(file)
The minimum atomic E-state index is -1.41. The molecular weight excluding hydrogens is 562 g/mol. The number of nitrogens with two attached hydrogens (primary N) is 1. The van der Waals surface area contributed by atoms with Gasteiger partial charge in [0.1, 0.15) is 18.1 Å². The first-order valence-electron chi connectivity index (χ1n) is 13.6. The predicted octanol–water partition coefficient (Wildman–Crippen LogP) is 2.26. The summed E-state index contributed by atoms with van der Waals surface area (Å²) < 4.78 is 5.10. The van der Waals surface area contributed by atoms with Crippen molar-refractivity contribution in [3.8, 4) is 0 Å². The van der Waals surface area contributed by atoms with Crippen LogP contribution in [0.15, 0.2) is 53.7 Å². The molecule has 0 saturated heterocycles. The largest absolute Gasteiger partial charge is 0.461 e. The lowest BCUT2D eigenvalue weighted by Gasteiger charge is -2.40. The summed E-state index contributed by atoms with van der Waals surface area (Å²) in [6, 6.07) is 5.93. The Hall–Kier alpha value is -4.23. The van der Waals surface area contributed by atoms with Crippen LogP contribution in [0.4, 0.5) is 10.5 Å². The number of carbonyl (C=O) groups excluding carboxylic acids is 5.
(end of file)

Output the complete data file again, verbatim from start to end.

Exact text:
The minimum atomic E-state index is -1.41. The molecular weight excluding hydrogens is 562 g/mol. The number of nitrogens with two attached hydrogens (primary N) is 1. The van der Waals surface area contributed by atoms with Gasteiger partial charge in [0.1, 0.15) is 18.1 Å². The first-order valence-electron chi connectivity index (χ1n) is 13.6. The predicted octanol–water partition coefficient (Wildman–Crippen LogP) is 2.26. The summed E-state index contributed by atoms with van der Waals surface area (Å²) < 4.78 is 5.10. The van der Waals surface area contributed by atoms with Crippen molar-refractivity contribution in [3.8, 4) is 0 Å². The van der Waals surface area contributed by atoms with Crippen LogP contribution in [0.15, 0.2) is 53.7 Å². The molecule has 0 saturated heterocycles. The largest absolute Gasteiger partial charge is 0.461 e. The lowest BCUT2D eigenvalue weighted by Gasteiger charge is -2.40. The summed E-state index contributed by atoms with van der Waals surface area (Å²) in [6, 6.07) is 5.93. The Hall–Kier alpha value is -4.23. The van der Waals surface area contributed by atoms with Crippen LogP contribution in [0.4, 0.5) is 10.5 Å². The number of carbonyl (C=O) groups excluding carboxylic acids is 5.